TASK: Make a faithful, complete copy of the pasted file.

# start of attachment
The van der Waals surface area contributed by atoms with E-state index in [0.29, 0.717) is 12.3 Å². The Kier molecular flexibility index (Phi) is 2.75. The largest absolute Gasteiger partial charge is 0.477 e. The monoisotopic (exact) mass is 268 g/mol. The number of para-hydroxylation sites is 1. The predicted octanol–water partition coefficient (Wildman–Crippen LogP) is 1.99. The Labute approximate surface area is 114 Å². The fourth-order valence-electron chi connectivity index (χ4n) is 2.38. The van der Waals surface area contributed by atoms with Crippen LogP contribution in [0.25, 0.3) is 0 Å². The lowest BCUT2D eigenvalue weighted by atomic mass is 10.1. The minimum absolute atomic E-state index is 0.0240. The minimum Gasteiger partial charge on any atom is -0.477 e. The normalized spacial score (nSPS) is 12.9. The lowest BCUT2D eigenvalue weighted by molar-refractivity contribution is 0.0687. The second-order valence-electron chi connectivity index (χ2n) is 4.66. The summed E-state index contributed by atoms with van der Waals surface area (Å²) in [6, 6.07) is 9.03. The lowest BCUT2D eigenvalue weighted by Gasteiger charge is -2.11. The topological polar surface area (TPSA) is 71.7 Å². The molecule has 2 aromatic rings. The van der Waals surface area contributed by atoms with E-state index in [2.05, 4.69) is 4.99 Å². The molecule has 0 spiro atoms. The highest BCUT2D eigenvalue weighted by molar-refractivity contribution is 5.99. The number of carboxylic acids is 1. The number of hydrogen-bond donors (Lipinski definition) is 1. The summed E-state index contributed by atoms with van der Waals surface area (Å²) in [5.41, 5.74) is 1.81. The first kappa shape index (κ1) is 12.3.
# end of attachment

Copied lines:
The van der Waals surface area contributed by atoms with E-state index in [0.29, 0.717) is 12.3 Å². The Kier molecular flexibility index (Phi) is 2.75. The largest absolute Gasteiger partial charge is 0.477 e. The monoisotopic (exact) mass is 268 g/mol. The number of para-hydroxylation sites is 1. The predicted octanol–water partition coefficient (Wildman–Crippen LogP) is 1.99. The Labute approximate surface area is 114 Å². The fourth-order valence-electron chi connectivity index (χ4n) is 2.38. The van der Waals surface area contributed by atoms with Crippen LogP contribution in [0.25, 0.3) is 0 Å². The lowest BCUT2D eigenvalue weighted by atomic mass is 10.1. The minimum absolute atomic E-state index is 0.0240. The minimum Gasteiger partial charge on any atom is -0.477 e. The normalized spacial score (nSPS) is 12.9. The lowest BCUT2D eigenvalue weighted by molar-refractivity contribution is 0.0687. The second-order valence-electron chi connectivity index (χ2n) is 4.66. The summed E-state index contributed by atoms with van der Waals surface area (Å²) in [6, 6.07) is 9.03. The lowest BCUT2D eigenvalue weighted by Gasteiger charge is -2.11. The topological polar surface area (TPSA) is 71.7 Å². The molecule has 2 aromatic rings. The van der Waals surface area contributed by atoms with E-state index in [2.05, 4.69) is 4.99 Å². The molecule has 0 spiro atoms. The highest BCUT2D eigenvalue weighted by molar-refractivity contribution is 5.99. The number of carboxylic acids is 1. The number of hydrogen-bond donors (Lipinski definition) is 1. The summed E-state index contributed by atoms with van der Waals surface area (Å²) in [5.41, 5.74) is 1.81. The first kappa shape index (κ1) is 12.3.